On the heels of a new study from the Centers for Disease Control and Prevention showing that Zika has increased the rate of birth defects in the United States, Florida health officials on Thursday reported three more cases of the virus that were locally acquired in Miami-Dade — two infections dating to October 2016 and the first one of 2017.
The two Zika cases from 2016 required confirmatory testing from the Centers for Disease Control and Prevention, the health department said in a press release announcing the cases. The third case involved a person who had no symptoms but donated blood in January, leading to the discovery of a past infection.
The blood donor had “multiple exposures in Miami-Dade,” the health department said, and likely contracted Zika in 2016. However, since the sample was collected this year, the health department classified it as the first local case of 2017.
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There are no areas in Florida with ongoing Zika spread by mosquitoes, the health department reported.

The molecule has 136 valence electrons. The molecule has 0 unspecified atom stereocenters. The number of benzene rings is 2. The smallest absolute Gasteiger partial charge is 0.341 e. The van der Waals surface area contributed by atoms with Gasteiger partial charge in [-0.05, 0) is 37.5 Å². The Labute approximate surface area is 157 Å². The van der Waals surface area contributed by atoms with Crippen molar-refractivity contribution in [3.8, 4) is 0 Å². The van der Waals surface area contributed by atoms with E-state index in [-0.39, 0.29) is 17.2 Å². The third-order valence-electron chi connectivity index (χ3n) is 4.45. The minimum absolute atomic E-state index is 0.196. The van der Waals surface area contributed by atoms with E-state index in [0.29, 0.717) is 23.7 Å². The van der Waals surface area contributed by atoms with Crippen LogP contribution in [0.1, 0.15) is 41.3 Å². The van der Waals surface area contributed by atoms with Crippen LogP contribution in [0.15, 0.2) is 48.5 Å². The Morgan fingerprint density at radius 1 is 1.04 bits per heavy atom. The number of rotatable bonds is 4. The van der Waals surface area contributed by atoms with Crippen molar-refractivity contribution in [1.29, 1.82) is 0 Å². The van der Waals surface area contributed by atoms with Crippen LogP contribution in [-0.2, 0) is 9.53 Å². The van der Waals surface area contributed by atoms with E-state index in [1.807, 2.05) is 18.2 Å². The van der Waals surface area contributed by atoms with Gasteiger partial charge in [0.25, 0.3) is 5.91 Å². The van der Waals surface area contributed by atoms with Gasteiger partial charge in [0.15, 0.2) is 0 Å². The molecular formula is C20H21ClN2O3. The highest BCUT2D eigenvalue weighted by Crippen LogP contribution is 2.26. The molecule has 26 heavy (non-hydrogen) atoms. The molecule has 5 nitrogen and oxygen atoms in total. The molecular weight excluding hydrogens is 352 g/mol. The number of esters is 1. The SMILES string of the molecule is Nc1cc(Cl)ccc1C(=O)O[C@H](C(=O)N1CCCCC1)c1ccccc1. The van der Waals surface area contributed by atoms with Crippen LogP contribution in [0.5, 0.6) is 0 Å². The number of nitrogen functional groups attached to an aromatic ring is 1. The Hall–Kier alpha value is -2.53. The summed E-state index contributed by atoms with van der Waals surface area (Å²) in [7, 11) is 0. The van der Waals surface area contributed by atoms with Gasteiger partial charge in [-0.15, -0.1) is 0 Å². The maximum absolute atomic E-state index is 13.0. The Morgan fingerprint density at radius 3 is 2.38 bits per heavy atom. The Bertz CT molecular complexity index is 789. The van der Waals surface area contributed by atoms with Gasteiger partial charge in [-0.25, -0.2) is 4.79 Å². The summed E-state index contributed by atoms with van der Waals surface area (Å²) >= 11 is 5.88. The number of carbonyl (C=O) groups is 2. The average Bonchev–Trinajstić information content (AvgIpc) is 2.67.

So far in 2017, Florida has confirmed 13 cases of Zika, including four pregnant women, though all involved people who acquired the virus while traveling outside the country. In 2016, Florida’s health department reported a total of 1,325 Zika cases.
Also Thursday, the CDC released a study providing more evidence that Zika causes microcephaly, a birth defect where the baby’s head is smaller than expected, and other neurological disorders in babies born to women infected with the virus during pregnancy.
The study said, based on limited data from three states, that the U.S. saw a 20-fold increase in certain types of birth defects in 2016, the first year Zika was confirmed in the United States, compared with prior years.
The types of birth defects included microcephaly, brain malformations, eye defects, and other central nervous system problems.